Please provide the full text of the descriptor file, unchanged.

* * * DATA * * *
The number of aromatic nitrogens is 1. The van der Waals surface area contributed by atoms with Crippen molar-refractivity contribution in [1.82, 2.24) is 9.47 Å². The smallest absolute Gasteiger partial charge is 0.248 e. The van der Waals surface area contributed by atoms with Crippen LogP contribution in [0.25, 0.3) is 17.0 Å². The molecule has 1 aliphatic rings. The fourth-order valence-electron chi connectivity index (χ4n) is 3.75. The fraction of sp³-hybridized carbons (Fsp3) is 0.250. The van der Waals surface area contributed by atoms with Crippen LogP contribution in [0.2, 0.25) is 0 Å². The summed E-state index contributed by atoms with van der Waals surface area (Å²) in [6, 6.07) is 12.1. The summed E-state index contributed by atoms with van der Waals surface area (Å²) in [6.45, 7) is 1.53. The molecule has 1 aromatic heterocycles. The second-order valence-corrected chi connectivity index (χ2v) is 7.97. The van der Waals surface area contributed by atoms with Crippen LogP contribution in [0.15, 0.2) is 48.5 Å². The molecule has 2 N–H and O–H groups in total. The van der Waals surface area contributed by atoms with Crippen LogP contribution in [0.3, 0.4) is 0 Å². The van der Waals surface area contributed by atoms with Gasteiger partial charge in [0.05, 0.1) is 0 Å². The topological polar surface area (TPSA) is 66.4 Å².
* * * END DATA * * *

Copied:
The number of aromatic nitrogens is 1. The van der Waals surface area contributed by atoms with Crippen molar-refractivity contribution in [1.82, 2.24) is 9.47 Å². The smallest absolute Gasteiger partial charge is 0.248 e. The van der Waals surface area contributed by atoms with Crippen LogP contribution in [0.25, 0.3) is 17.0 Å². The molecule has 1 aliphatic rings. The fourth-order valence-electron chi connectivity index (χ4n) is 3.75. The fraction of sp³-hybridized carbons (Fsp3) is 0.250. The van der Waals surface area contributed by atoms with Crippen LogP contribution in [0.2, 0.25) is 0 Å². The summed E-state index contributed by atoms with van der Waals surface area (Å²) in [6, 6.07) is 12.1. The summed E-state index contributed by atoms with van der Waals surface area (Å²) in [6.45, 7) is 1.53. The molecule has 1 aromatic heterocycles. The second-order valence-corrected chi connectivity index (χ2v) is 7.97. The van der Waals surface area contributed by atoms with Crippen LogP contribution in [0.15, 0.2) is 48.5 Å². The molecule has 2 N–H and O–H groups in total. The van der Waals surface area contributed by atoms with Crippen LogP contribution in [0.3, 0.4) is 0 Å². The van der Waals surface area contributed by atoms with Gasteiger partial charge in [0.05, 0.1) is 0 Å². The topological polar surface area (TPSA) is 66.4 Å².